Castek, Jill, and Gloria Jacobs (University of Arizona)

The digital world is constantly changing, but a constant and persistent trend is that the digital world is a collaborative world. Digital problem solving involves the nimble use of skills, strategies, and mindsets to navigate online in everyday contexts and use novel resources, tools, and interfaces in efficient and flexible ways to accomplish personal and professional goals (Authors, 2017). A savvy digital problem solver relies not only on their own expertise, but on the collective insights of individuals working together toward a common goal. However, collaboration can take different forms depending on the languages and cultural and backgrounds of the digital problem solvers and the cultural context in which digital problem solving occurs. This is especially evident when collaborating in a face-to-face setting to solve problems using digital resources.

Building learning opportunities for digital problem solving requires an awareness of nuanced forms of cultural competence that take into consideration equity and participation among individuals with different experiences and knowledge bases. Understanding nuances in collaboration creates powerful opportunities to design learning opportunities where individuals can learn digital literacies along with, and from, one another.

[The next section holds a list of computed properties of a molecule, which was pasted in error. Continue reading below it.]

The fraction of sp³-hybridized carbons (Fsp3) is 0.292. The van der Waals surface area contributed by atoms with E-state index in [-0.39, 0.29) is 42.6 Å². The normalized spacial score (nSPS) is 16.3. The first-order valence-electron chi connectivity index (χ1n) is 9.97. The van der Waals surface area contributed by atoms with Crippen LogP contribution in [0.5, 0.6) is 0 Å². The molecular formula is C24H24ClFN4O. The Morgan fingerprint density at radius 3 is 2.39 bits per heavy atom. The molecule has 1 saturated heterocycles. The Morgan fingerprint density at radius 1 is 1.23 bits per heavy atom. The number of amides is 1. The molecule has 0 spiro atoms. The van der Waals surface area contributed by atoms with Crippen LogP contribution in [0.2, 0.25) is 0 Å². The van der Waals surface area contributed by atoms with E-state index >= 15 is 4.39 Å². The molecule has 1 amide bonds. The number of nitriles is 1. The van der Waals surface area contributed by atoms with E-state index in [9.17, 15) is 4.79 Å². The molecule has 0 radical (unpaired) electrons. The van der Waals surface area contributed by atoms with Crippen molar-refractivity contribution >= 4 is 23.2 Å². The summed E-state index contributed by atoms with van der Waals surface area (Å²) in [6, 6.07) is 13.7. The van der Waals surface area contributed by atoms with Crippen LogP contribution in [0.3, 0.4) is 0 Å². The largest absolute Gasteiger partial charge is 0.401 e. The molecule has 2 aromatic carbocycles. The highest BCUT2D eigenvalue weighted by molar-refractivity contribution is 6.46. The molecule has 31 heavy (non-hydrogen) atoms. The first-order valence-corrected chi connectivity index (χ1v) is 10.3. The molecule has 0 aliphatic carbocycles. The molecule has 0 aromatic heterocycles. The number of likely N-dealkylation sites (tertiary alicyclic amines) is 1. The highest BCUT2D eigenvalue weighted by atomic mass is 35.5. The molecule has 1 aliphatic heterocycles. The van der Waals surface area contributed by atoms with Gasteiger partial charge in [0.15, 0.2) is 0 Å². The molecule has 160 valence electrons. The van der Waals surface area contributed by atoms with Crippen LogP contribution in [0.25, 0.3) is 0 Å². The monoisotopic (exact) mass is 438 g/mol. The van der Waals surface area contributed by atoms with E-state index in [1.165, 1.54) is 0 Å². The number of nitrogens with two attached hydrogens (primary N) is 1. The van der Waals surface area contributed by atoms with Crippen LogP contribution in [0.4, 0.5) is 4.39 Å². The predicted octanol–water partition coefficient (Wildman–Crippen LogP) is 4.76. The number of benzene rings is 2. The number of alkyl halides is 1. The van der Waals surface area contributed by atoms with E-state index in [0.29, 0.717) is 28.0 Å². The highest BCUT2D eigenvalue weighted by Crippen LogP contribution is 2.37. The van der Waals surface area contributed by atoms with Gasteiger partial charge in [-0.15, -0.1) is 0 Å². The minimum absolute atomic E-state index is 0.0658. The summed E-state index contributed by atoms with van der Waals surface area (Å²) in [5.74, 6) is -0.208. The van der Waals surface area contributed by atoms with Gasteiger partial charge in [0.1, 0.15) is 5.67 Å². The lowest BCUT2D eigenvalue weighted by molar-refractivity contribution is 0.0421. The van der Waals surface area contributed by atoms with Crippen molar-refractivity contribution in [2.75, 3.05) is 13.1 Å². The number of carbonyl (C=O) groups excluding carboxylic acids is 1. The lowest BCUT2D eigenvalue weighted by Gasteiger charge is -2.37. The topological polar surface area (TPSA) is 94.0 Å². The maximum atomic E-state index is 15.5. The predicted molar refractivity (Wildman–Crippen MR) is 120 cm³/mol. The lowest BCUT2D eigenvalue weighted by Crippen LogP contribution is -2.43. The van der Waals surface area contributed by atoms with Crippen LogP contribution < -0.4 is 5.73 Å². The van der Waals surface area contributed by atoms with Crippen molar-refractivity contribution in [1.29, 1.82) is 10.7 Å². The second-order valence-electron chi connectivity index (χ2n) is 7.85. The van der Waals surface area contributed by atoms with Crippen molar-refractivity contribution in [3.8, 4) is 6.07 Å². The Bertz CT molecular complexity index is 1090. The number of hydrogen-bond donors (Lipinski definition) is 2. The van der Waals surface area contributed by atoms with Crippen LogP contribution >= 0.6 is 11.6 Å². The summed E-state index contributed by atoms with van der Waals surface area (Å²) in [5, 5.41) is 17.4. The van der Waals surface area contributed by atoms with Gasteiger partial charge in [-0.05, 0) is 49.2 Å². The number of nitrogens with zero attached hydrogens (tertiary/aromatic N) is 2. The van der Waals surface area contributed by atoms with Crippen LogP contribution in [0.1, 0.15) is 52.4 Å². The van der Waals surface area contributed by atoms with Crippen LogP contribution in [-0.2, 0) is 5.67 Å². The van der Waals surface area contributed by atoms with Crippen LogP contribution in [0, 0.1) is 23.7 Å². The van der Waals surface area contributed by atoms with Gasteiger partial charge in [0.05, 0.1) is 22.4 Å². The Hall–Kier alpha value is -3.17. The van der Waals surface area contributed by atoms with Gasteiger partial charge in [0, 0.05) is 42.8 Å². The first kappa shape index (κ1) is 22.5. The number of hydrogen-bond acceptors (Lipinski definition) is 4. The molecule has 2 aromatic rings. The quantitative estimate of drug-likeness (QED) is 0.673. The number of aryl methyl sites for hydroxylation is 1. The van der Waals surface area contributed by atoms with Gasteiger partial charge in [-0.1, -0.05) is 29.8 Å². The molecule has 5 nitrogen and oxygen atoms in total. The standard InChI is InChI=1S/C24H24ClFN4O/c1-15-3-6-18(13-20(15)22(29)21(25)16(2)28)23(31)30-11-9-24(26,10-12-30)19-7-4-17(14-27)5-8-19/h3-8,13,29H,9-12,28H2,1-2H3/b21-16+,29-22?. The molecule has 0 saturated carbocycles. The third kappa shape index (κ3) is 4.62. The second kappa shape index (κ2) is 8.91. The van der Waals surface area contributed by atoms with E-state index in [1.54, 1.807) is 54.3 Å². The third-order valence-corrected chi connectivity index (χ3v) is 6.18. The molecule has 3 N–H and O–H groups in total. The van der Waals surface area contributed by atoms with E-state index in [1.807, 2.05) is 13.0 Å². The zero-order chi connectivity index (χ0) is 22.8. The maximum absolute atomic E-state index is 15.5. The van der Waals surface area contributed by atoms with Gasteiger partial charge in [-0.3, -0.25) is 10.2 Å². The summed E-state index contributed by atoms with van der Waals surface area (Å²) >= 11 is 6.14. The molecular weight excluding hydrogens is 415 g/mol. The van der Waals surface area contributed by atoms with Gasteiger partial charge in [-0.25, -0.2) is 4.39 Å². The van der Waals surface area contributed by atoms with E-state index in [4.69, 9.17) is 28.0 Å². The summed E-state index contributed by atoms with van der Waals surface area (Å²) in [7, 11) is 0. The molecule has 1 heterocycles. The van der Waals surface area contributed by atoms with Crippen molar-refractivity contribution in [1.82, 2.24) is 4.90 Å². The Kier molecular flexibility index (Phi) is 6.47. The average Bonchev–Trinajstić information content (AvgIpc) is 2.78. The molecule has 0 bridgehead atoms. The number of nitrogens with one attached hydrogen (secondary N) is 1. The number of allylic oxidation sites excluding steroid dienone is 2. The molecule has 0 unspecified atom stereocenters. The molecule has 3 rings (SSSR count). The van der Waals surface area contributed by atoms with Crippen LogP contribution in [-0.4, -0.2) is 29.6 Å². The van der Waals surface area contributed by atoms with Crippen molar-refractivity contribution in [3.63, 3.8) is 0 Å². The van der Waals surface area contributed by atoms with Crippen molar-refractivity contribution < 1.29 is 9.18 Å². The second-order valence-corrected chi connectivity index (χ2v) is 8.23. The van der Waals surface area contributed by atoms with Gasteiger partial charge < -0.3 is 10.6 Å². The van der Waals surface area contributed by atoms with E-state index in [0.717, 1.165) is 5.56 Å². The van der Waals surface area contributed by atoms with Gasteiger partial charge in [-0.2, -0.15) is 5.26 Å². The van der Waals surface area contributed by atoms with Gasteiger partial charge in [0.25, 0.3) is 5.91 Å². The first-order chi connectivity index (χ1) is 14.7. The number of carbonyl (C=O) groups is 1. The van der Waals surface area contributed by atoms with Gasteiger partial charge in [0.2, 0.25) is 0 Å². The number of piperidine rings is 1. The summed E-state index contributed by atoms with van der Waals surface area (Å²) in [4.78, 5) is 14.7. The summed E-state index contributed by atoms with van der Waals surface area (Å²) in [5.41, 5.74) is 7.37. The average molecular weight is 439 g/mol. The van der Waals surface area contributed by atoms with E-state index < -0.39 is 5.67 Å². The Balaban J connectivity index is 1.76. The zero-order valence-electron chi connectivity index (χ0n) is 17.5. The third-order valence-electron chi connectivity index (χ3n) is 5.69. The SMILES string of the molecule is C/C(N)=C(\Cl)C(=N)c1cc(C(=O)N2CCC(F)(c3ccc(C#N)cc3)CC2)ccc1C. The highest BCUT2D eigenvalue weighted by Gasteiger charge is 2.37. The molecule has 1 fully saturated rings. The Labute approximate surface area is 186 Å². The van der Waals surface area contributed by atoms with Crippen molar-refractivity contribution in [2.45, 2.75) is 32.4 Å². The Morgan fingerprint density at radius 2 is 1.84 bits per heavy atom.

Patterns of collaboration were analyzed from pairs of adults as they solved digital problems across the domains of work, consumer, library, and personal interests (e.g. attending events, participating in clubs, and organizing music collections). Using screen capture software, each groups’ dialogue and online navigation were observed, archived and later transcribed, coded, and analyzed. Discourse analysis (Blommaert, 2005; Fairclough, 1989; Gee, 1990), revealed variations in dialogic patterns of communication. Findings indicate that collaboration involves power relationships, and these relationships and power dynamics position each person in different ways depending on their assertiveness, cultural awareness, and communication style. Furthermore, shared values and perspectives play out in the way collaboration occurs and learning opportunities arise.

This presentation will examine findings related to three themes that address: 1) cultural competence, 2) power, and 3) positionality. These themes offer a nuanced understanding of collaborative interactions and suggest ways to maximize their impact. Implications for educators such as how to design collaborative experiences for digital problem solving for both formal and informal adult learning will be addressed.


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